richard1980 wrote:If the MPEG-4 specification is like the MPEG-2 specification, MPEG pictures should never dynamically switch from interlaced to progressive. The pictures being encoded can be a mixture of frame pictures and field pictures (as long as the MPEG sequence header doesn't have the progressive sequence flag set to 1), but there are flags that are supposed to be set in each picture header that cause the player to play everything back the same way....either all interlaced or all progressive.
The following is a response to issues and questions raised by commenters, and is written by Phill Layton, the original blog post author and lead for this project:
Some of you have asked for more technical details on the change and whether the encoder really is encoding progressively shot material as pure progressive 1080p - just like Blu-ray.
The answer is that it is. This mode is signalled to the decoder by setting the video bitstream's "pic_struct" parameter to "0". "pic_struct" indicates whether a picture should be displayed as a frame or one or more fields.
A value of "0" disables all interlace coding modes and signals that the decoder should display the picture as a single progressive frame. So by switching your set-top box output to 1080p50, progressively shot material should remain in its native progressive format right through to the display. Interlaced material on the other hand, continues to be coded in MBAFF and PAFF modes which use "pic_struct" values of "1", "2" and "3". These indicate that the coded picture should be displayed as fields. So the receiver knows that it needs to de-interlace this content and up-convert it to match the 1080p50 output format.
The encoder automatically detects if material is interlaced or progressive and adapts the encoding mode accordingly. Both the H.264 and DVB standards restrict changes between interlaced and progressive coding modes to video sequence boundaries, signalled by an IDR frame, so the encoder adapts its GOP structure to ensure that this constraint is met.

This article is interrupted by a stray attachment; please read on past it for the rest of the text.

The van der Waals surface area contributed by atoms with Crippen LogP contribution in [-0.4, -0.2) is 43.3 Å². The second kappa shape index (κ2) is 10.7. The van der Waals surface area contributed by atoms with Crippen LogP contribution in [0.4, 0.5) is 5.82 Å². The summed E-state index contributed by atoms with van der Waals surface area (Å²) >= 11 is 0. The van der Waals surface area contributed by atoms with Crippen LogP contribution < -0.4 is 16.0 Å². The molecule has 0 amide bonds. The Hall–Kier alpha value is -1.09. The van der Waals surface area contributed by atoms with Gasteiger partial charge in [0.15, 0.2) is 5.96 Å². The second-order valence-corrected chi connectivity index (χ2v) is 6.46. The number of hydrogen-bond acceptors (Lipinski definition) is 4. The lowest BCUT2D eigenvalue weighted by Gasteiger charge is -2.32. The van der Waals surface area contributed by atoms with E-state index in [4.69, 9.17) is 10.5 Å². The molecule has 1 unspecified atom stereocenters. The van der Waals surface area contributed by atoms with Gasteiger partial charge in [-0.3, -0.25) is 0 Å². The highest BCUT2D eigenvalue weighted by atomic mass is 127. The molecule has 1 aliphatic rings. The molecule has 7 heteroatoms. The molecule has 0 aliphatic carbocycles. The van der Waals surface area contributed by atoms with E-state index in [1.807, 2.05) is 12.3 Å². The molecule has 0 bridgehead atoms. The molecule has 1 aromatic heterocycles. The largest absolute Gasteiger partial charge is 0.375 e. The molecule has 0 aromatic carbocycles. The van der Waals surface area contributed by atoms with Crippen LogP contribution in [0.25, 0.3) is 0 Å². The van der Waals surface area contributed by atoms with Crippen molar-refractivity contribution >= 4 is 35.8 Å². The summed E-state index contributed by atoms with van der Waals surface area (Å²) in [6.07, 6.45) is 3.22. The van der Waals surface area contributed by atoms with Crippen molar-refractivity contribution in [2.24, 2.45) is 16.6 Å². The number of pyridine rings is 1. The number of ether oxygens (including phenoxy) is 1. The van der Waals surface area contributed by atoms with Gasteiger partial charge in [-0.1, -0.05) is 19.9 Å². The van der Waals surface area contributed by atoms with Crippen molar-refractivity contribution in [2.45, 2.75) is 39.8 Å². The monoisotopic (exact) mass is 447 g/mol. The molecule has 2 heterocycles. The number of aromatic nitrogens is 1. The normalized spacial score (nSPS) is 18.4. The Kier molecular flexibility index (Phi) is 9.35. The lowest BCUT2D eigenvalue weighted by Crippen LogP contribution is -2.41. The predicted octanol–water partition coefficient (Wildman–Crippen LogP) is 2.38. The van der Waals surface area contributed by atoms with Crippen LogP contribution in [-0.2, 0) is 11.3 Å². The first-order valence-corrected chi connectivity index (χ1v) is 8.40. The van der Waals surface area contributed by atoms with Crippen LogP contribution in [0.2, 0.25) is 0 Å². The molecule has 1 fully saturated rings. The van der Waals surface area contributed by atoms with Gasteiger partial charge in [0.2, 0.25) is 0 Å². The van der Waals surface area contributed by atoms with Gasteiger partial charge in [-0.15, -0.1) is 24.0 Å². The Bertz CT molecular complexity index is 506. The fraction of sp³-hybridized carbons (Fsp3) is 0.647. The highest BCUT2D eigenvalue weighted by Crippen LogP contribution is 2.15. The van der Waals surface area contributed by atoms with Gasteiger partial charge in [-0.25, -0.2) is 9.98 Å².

Some of you have noticed that the coding mode can change part way through what appears to be a progressively shot programme. This can happen for a variety of reasons. Even if programmes are shot in 1080p, they are usually edited as if they were interlaced. Any cross-fades, dissolves or titles will most likely be rendered in 1080i format to produce smoother movement and transitions. So the encoder must switch to interlaced mode during the effect. Furthermore, if the speed of a clip is changed to realise slow/fast motion, or even to change the running time, interlaced fames will be created and once again the encoder must change modes. Lastly, it's not always possible to tell if a particular shot is part of a progressive or interlace sequence - for example a still image. This type of shot is therefore usually coded in interlace mode as it's the safest option.
oliroe wrote:I don't suppose anyone has had any success with finding out what causes the stutter on Freeview HD channels? It's particularly noticeable when watching football and it's annoying the heck out of me
Horwig wrote:but what is it in the signal that causes the codec to switch mid shot?
Horwig wrote:As someone already noted, pans can cause it, but I've seen it happen on static backgrounds with end credits rolling over them.
Horwig wrote:I suppose the question is if the AMD processor has the grunt, or should I go for a faster one?
Users browsing this forum: No registered users and 1 guest